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The Indian extras on the set of Gandhi


Using Roscoe scrim to diffuse the light in Gandhi
Billy Williams Film-maker
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One of the things which we... proved to be a great asset to me was that just before we started the picture, Rosco, who make various colour gels and diffusion materials, had... had brought out a new reflective material called Rosco Scrim. And it was silver with lots of little holes perforated in it, it was made of a kind of plastic material. And it gave you a lovely soft reflected light. And I thought well, I'm going to have a lot of sunlight in India, harsh sunlight and I... I really don't like using lamps to fill in if I can do it with something softer. So if I do use the lamps I try and defuse them as much as possible or bounce them off a white reflective material. But this new material, Roscoe scrim, seemed to offer another opportunity. So I got some frames made up 12ft square and I had two of these which you could mount on stands and take up to, you know, whatever height you wanted. And they provided the most amazing fill light, I could have one each side of the camera and I could fill in a crowd of 100 or two, it was just marvellous. And it was soft, it was shadow-less. And it was really the answer to shooting vast scenes without resorting to lights. And of course it made us much quicker; we didn't always have to use the generator. In fact the only time I used the brutes was to come... put lights through windows or on one scene where we were under a lot of trees and... and I couldn't get the reflected light in, so it was a great time saver. The only trouble is that the material is rather fragile and we finished up having to back it with some muslin so that it... it gave it a bit more strength. But it was... it was great and it's still used to this day, but that was the first time that it was used, you know, on a big reflector. The other thing we needed was a tracking vehicle and there was no such thing in India, we couldn't find a tracking vehicle. So we eventually found, from the French Embassy a little Citroën that they didn't want anymore and we had the top cut off and we finished up with a... just... just a platform which we reinforced, and that... that was our tracking vehicle when... whenever we had to do tracking shots on the road. And of course with that soft suspension it was... it was ideal.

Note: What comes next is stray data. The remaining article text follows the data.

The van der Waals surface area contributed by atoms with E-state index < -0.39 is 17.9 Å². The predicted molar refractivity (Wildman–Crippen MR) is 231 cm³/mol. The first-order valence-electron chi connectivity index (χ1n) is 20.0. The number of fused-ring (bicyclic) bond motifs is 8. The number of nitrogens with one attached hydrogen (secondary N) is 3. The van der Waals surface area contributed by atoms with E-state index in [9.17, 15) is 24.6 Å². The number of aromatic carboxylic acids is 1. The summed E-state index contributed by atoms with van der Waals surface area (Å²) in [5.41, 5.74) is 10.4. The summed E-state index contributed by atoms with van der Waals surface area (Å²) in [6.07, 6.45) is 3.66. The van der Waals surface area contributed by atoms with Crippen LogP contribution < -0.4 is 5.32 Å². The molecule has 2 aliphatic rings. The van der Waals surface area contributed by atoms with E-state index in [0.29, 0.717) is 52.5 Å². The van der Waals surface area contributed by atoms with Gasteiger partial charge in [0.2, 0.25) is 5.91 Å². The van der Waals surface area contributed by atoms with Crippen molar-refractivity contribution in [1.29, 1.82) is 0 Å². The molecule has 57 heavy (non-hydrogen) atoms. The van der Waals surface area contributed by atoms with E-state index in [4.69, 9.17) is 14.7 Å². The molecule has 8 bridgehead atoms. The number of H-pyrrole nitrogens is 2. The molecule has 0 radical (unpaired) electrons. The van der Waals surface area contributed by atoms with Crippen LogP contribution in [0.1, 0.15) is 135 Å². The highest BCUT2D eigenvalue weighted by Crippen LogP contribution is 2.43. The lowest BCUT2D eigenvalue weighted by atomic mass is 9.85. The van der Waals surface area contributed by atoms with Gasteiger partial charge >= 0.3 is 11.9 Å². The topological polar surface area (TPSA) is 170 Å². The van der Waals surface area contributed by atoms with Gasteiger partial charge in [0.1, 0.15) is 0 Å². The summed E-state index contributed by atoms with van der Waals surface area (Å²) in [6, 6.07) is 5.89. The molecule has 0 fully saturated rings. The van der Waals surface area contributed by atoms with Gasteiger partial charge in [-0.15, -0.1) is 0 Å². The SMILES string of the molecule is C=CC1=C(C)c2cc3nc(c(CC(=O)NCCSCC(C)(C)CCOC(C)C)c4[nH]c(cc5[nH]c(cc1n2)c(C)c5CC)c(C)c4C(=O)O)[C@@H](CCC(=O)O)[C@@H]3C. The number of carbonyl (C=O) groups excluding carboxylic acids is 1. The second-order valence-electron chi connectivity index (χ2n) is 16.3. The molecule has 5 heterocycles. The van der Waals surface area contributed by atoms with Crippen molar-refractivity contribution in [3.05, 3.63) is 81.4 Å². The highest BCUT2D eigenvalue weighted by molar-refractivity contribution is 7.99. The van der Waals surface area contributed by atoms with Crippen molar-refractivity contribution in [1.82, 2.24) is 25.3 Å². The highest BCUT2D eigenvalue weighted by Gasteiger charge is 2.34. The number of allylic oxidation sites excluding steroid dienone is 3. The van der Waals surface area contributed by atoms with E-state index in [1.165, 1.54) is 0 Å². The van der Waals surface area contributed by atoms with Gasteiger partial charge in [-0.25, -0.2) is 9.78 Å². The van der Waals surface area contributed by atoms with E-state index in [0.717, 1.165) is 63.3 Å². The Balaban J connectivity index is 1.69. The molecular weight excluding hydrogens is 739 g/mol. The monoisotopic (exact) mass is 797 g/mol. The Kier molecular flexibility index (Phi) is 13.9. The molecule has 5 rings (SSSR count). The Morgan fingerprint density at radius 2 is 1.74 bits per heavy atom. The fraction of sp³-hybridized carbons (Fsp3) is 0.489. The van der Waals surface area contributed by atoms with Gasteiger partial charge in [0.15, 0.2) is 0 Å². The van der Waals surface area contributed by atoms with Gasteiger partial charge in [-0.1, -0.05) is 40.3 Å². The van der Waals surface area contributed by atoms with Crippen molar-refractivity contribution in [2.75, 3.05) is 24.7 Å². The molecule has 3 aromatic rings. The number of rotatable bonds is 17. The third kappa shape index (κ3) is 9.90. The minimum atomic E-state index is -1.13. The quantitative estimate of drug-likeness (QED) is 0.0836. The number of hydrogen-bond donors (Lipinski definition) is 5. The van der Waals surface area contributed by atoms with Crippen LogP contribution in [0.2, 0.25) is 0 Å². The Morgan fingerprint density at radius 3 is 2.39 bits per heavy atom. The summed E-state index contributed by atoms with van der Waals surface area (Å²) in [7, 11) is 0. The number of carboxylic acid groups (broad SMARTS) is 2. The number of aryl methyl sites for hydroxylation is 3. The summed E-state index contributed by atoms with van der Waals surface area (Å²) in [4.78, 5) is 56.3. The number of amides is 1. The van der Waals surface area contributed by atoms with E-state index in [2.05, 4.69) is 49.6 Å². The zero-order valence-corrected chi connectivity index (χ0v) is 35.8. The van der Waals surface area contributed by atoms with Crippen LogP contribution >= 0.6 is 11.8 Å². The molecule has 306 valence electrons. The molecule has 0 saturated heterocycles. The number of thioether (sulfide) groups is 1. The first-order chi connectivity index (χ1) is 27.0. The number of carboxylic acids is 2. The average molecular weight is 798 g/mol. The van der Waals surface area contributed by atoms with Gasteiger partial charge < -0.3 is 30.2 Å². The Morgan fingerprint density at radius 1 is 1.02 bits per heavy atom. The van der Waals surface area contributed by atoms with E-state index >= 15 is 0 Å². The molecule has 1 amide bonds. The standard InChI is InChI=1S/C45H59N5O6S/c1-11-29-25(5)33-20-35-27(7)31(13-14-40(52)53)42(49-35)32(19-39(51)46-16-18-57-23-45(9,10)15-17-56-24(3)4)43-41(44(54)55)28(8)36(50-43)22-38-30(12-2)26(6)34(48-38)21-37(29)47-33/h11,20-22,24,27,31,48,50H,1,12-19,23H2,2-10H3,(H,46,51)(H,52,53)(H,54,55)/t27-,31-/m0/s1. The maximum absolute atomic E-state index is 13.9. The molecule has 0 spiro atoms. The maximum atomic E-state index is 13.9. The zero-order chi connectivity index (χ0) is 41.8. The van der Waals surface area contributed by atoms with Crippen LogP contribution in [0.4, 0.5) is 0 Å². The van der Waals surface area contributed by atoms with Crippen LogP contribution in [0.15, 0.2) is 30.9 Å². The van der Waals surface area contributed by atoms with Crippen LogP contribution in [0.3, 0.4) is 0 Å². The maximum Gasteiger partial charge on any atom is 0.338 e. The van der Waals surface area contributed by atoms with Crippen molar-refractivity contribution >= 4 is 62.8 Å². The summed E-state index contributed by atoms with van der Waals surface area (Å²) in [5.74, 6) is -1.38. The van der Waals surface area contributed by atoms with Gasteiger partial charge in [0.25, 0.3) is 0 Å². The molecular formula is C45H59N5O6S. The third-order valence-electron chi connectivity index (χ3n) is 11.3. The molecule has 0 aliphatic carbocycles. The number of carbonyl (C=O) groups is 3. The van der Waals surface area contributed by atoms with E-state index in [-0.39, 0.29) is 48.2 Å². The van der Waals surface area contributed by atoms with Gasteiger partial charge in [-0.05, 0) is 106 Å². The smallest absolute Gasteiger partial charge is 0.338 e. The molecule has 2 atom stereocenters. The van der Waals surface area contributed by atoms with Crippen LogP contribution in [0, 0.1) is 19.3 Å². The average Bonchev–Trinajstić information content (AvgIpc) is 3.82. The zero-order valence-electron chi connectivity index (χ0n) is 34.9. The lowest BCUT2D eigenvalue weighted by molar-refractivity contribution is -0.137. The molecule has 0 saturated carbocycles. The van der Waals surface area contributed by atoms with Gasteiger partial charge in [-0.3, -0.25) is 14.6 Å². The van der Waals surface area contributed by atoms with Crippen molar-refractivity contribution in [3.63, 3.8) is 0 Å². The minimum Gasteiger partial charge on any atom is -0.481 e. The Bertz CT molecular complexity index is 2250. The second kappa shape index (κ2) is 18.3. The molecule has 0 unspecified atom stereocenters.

Billy Williams, London-born cinematographer Billy Williams gained his first two Oscar nominations for the acclaimed “Women in Love” and “On Golden Pond”. His third nomination, which was successful, was for the epic “Gandhi”. He was President of the British Society of Cinematographers, and was awarded the Camera Image Festival’s Lifetime Achievement Award in 2000.

Listeners: Neil Binney

Neil Binney began working as a 'clapper boy' in 1946 on spin-off films from steam radio such as "Dick Barton". Between 1948-1950 he served as a Royal Air Force photographer. From 1950 he was a Technicolor assistant technician working on films such as John Ford's "Mogambo" (photographed by Freddie Young), Hitchcock's "The Man Who Knew Too Much" (Bob Burke), and Visconti's "Senso" (G.R. Aldo/B. Cracker). As a camera assistant he worked on "Mind Benders", "Billy Liar" and "This Sporting Life". Niel Binney became a camera operator in 1963 and worked with, among others, Jack Cardiff, Fred Tammes and Billy Williams. He was elected associate member of the British Society of Cinematographers in 1981 and his most recent credits include "A Fish Called Wanda" and "Fierce Creatures".

Duration: 2 minutes, 41 seconds

Date story recorded: September 2003

Date story went live: 24 January 2008